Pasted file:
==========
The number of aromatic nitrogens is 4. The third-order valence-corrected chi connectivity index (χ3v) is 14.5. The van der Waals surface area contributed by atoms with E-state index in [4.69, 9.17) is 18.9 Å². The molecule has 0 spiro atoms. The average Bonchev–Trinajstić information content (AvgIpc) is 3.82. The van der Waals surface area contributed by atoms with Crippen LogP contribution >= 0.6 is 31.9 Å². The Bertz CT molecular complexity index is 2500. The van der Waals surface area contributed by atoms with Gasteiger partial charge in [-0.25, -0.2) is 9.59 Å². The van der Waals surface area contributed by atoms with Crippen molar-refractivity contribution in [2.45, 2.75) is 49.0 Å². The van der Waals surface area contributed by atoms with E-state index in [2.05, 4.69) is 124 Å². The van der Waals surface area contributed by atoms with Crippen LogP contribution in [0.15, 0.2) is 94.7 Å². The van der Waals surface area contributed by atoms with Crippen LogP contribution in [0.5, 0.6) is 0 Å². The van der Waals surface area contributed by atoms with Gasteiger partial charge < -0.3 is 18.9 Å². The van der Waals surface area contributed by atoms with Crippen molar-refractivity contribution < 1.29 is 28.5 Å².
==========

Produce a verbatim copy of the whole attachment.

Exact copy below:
The number of aromatic nitrogens is 4. The third-order valence-corrected chi connectivity index (χ3v) is 14.5. The van der Waals surface area contributed by atoms with E-state index in [4.69, 9.17) is 18.9 Å². The molecule has 0 spiro atoms. The average Bonchev–Trinajstić information content (AvgIpc) is 3.82. The van der Waals surface area contributed by atoms with Crippen LogP contribution >= 0.6 is 31.9 Å². The Bertz CT molecular complexity index is 2500. The van der Waals surface area contributed by atoms with Gasteiger partial charge in [-0.25, -0.2) is 9.59 Å². The van der Waals surface area contributed by atoms with Crippen molar-refractivity contribution in [2.45, 2.75) is 49.0 Å². The van der Waals surface area contributed by atoms with E-state index in [2.05, 4.69) is 124 Å². The van der Waals surface area contributed by atoms with Crippen LogP contribution in [0.15, 0.2) is 94.7 Å². The van der Waals surface area contributed by atoms with Crippen LogP contribution in [0.5, 0.6) is 0 Å². The van der Waals surface area contributed by atoms with Gasteiger partial charge < -0.3 is 18.9 Å². The van der Waals surface area contributed by atoms with Crippen molar-refractivity contribution < 1.29 is 28.5 Å².